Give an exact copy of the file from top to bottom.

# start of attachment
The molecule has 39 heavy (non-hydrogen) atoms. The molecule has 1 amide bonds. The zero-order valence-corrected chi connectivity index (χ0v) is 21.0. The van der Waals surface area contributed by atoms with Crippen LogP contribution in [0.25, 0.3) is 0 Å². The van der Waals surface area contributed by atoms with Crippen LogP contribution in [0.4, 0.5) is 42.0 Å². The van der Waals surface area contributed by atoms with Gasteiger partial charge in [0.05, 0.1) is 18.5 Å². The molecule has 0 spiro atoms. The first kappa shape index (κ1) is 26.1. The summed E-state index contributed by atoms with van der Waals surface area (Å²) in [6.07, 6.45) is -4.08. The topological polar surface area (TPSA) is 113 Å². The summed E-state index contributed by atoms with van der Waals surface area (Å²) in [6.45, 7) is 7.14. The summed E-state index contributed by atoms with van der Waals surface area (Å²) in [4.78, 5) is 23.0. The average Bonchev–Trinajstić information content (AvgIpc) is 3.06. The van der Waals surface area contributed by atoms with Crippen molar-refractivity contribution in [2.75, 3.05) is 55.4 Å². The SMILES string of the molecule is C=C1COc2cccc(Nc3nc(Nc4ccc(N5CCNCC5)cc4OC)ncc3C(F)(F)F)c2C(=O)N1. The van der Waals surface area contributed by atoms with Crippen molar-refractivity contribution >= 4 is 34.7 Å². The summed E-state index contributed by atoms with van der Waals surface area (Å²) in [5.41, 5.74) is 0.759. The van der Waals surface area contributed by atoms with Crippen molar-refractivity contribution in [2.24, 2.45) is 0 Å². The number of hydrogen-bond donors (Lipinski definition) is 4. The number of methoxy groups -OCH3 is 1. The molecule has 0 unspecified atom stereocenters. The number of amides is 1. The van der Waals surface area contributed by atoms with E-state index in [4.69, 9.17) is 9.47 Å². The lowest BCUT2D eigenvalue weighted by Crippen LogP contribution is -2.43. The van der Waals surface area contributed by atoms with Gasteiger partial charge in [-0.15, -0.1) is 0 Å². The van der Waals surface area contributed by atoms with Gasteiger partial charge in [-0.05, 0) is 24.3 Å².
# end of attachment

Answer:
The molecule has 39 heavy (non-hydrogen) atoms. The molecule has 1 amide bonds. The zero-order valence-corrected chi connectivity index (χ0v) is 21.0. The van der Waals surface area contributed by atoms with Crippen LogP contribution in [0.25, 0.3) is 0 Å². The van der Waals surface area contributed by atoms with Crippen LogP contribution in [0.4, 0.5) is 42.0 Å². The van der Waals surface area contributed by atoms with Gasteiger partial charge in [0.05, 0.1) is 18.5 Å². The molecule has 0 spiro atoms. The first kappa shape index (κ1) is 26.1. The summed E-state index contributed by atoms with van der Waals surface area (Å²) in [6.07, 6.45) is -4.08. The topological polar surface area (TPSA) is 113 Å². The summed E-state index contributed by atoms with van der Waals surface area (Å²) in [6.45, 7) is 7.14. The summed E-state index contributed by atoms with van der Waals surface area (Å²) in [4.78, 5) is 23.0. The average Bonchev–Trinajstić information content (AvgIpc) is 3.06. The van der Waals surface area contributed by atoms with Crippen molar-refractivity contribution in [2.75, 3.05) is 55.4 Å². The SMILES string of the molecule is C=C1COc2cccc(Nc3nc(Nc4ccc(N5CCNCC5)cc4OC)ncc3C(F)(F)F)c2C(=O)N1. The van der Waals surface area contributed by atoms with Crippen molar-refractivity contribution >= 4 is 34.7 Å². The summed E-state index contributed by atoms with van der Waals surface area (Å²) in [5.41, 5.74) is 0.759. The van der Waals surface area contributed by atoms with Crippen molar-refractivity contribution in [2.24, 2.45) is 0 Å². The number of hydrogen-bond donors (Lipinski definition) is 4. The number of methoxy groups -OCH3 is 1. The molecule has 0 unspecified atom stereocenters. The number of amides is 1. The van der Waals surface area contributed by atoms with E-state index in [4.69, 9.17) is 9.47 Å². The lowest BCUT2D eigenvalue weighted by Crippen LogP contribution is -2.43. The van der Waals surface area contributed by atoms with Gasteiger partial charge in [-0.15, -0.1) is 0 Å². The van der Waals surface area contributed by atoms with Gasteiger partial charge in [-0.05, 0) is 24.3 Å².